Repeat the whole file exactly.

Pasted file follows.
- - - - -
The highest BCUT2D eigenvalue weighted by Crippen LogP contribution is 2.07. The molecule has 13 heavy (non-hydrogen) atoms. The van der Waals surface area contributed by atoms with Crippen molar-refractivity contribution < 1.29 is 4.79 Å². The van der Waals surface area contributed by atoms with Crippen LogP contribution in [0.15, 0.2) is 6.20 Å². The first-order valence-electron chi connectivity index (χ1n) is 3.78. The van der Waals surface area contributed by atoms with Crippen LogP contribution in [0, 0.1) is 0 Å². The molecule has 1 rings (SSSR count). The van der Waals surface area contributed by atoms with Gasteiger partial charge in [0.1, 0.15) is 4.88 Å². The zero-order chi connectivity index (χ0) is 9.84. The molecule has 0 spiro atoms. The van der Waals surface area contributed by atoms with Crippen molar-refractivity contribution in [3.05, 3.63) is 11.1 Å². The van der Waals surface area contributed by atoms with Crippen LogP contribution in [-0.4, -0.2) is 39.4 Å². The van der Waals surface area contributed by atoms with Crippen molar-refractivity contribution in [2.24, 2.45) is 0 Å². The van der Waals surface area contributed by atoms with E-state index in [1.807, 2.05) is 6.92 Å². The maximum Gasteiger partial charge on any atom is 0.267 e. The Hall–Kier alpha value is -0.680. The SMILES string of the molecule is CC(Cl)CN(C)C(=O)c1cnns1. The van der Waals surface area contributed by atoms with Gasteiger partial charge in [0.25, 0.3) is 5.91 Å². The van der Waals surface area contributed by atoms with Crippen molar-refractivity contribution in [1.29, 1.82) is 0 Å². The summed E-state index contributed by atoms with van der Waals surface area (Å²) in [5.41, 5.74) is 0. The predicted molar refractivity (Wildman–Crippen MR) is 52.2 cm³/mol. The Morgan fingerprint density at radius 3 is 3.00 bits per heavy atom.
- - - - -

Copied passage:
The highest BCUT2D eigenvalue weighted by Crippen LogP contribution is 2.07. The molecule has 13 heavy (non-hydrogen) atoms. The van der Waals surface area contributed by atoms with Crippen molar-refractivity contribution < 1.29 is 4.79 Å². The van der Waals surface area contributed by atoms with Crippen LogP contribution in [0.15, 0.2) is 6.20 Å². The first-order valence-electron chi connectivity index (χ1n) is 3.78. The van der Waals surface area contributed by atoms with Crippen LogP contribution in [0, 0.1) is 0 Å². The molecule has 1 rings (SSSR count). The van der Waals surface area contributed by atoms with Gasteiger partial charge in [0.1, 0.15) is 4.88 Å². The zero-order chi connectivity index (χ0) is 9.84. The molecule has 0 spiro atoms. The van der Waals surface area contributed by atoms with Crippen molar-refractivity contribution in [3.05, 3.63) is 11.1 Å². The van der Waals surface area contributed by atoms with Crippen LogP contribution in [-0.4, -0.2) is 39.4 Å². The van der Waals surface area contributed by atoms with Crippen molar-refractivity contribution in [2.24, 2.45) is 0 Å². The van der Waals surface area contributed by atoms with E-state index in [1.807, 2.05) is 6.92 Å². The maximum Gasteiger partial charge on any atom is 0.267 e. The Hall–Kier alpha value is -0.680. The SMILES string of the molecule is CC(Cl)CN(C)C(=O)c1cnns1. The van der Waals surface area contributed by atoms with Gasteiger partial charge in [0.25, 0.3) is 5.91 Å². The van der Waals surface area contributed by atoms with Crippen molar-refractivity contribution in [1.29, 1.82) is 0 Å². The summed E-state index contributed by atoms with van der Waals surface area (Å²) in [5.41, 5.74) is 0. The predicted molar refractivity (Wildman–Crippen MR) is 52.2 cm³/mol. The Morgan fingerprint density at radius 3 is 3.00 bits per heavy atom.